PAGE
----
Egyptian officials convey Netanyahu threats to Hamas in Gaza – report
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Egyptian officials convey Netanyahu threats to Hamas in Gaza – report

PM said to warn of ‘major blow’ if calm doesn’t return; Hamas issues a threat of its own, as leader Yahya Sinwar reportedly avoids meeting for fear of Israeli assassination

Adam Rasgon is the Palestinian affairs reporter at The Times of Israel

Supporters of Hamas attend a rally marking the terror group's founding in Gaza City on December 14, 2015. (Emad Nassar/Flash90)
Supporters of Hamas attend a rally marking the terror group's founding in Gaza City on December 14, 2015. (Emad Nassar/Flash90)

An Egyptian security delegation that visited the Gaza Strip on Monday conveyed a message from Prime Minister Benjamin Netanyahu to the Hamas terror group in which he demanded “a return to calm,” the Lebanese pro-Hezbollah Al-Akhbar newspaper reported, citing unnamed sources in Palestinian terror groups.

Netanyahu’s message, which the Egyptian delegation received from Israeli security officials in Tel Aviv on Sunday, included a threat that Israel would “deliver a major blow to Hamas with American and international cover” if calm does not resume, the sources told the daily.

The past two weeks have seen a marked uptick in the launch of projectiles and balloon-borne explosive devices from Gaza into Israel.

The Israel Defense Forces says it has responded to the projectiles and incendiary balloons with airstrikes against Hamas targets in Gaza.

Hamas officials told the Egyptian delegation in response to Netanyahu’s message that it “does not seek an escalation,” but “the economic pressure that Gazans are experiencing and the failure to implement calming understandings will create greater pressure on the border region,” the sources said.

“There will be no free calm as long as there is procrastination, delay and tightening [of restrictions],” the sources also quoted the Hamas officials as saying.

Since the second half of 2018, Egypt, alongside the United Nations and Qatar, has played a key role in brokering informal ceasefire understandings between Hamas, which controls Gaza, and Israel.

The understandings have largely entailed Israel lifting restrictions on the movement of goods and people into and out of Gaza, in exchange for Hamas maintaining relative quiet in the border region between the Strip and the Jewish state.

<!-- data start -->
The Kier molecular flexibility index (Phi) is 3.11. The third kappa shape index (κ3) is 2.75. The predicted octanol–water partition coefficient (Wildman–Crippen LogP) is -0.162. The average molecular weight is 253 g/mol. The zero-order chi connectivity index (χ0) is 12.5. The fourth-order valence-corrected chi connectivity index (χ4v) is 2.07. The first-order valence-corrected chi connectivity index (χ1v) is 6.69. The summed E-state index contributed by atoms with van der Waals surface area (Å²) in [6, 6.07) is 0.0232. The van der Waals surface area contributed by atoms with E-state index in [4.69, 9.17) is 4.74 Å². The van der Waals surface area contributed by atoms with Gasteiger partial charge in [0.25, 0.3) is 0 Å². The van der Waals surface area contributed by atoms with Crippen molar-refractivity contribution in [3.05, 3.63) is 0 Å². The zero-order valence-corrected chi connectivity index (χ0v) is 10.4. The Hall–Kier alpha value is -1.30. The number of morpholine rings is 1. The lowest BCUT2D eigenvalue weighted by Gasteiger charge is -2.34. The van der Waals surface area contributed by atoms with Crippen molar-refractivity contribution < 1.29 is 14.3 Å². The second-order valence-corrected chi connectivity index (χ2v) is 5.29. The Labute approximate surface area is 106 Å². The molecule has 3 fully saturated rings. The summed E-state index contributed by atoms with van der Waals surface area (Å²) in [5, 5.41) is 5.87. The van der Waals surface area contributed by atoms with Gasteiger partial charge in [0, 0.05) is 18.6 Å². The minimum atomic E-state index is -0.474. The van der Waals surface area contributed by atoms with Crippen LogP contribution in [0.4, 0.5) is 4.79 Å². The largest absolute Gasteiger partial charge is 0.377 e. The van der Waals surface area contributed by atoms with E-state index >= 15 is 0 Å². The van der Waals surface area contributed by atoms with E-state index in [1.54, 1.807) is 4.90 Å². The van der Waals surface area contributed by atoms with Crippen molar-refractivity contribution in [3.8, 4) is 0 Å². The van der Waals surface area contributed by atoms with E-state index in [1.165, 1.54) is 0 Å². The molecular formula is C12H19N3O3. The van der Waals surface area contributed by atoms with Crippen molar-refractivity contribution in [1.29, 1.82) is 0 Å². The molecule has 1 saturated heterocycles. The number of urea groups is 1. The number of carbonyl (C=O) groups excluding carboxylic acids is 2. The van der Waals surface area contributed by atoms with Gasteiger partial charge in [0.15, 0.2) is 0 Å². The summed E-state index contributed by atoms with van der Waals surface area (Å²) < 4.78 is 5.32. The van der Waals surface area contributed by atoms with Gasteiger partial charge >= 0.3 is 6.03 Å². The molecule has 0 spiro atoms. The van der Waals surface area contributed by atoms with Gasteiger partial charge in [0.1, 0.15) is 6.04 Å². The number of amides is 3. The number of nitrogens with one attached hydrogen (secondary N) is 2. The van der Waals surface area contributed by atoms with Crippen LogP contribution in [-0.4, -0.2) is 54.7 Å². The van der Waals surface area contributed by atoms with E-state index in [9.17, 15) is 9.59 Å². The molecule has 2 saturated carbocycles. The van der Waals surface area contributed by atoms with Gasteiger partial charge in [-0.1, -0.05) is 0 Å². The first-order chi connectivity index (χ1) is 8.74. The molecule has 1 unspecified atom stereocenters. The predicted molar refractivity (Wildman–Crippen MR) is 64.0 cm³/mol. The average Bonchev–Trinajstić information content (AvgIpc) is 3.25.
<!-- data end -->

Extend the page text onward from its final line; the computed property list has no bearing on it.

The Hamas officials also told the Egyptians that “the occupation doing anything stupid or assassinating resistance leaders would unleash a major war that would significantly impact the occupation’s state and leaders,” the sources added.

Prime Minister Benjamin Netanyahu speaks during a Likud faction meeting at the Knesset in Jerusalem on February 9, 2020. (Olivier Fitoussi/Flash90)

In recent years, Israel has seldom employed targeted killings against Palestinians in Gaza, though it did eliminate a senior Islamic Jihad terror group commander in November.

The sources also suggested that Hamas leader in Gaza Yahya Sinwar did not attend the meeting with the Egyptian delegation out of fear of a possible Israeli attempt on his life.

They said: “No one can guarantee that Israel will not carry out treachery.”

Sinwar has made few public appearances in recent months even though he is the highest ranking Hamas political leader currently in Gaza.

The Egyptian delegation’s visit to Gaza on Sunday was its first to the coastal enclave since September.

Tensions recently spiked between Hamas and Egypt after the terror group’s chief, Ismail Haniyeh, visited Iran in January and participated in the funeral of slain general Qassem Soleimani, many Arabic-language news outlets have reported.

Senior Hamas official Khalil al-Hayya said in late January that Egypt rebuked Hamas over Haniyeh’s visit to Iran.

“Our brothers in Egypt scolded us for visiting Iran, but [Hamas] has its own independent stance,” Hayya told reporters in Gaza on January 21.

Egypt is allied with a number of Arab countries such as Saudi Arabia and the United Arab Emirates, which view Iran as a regional foe.

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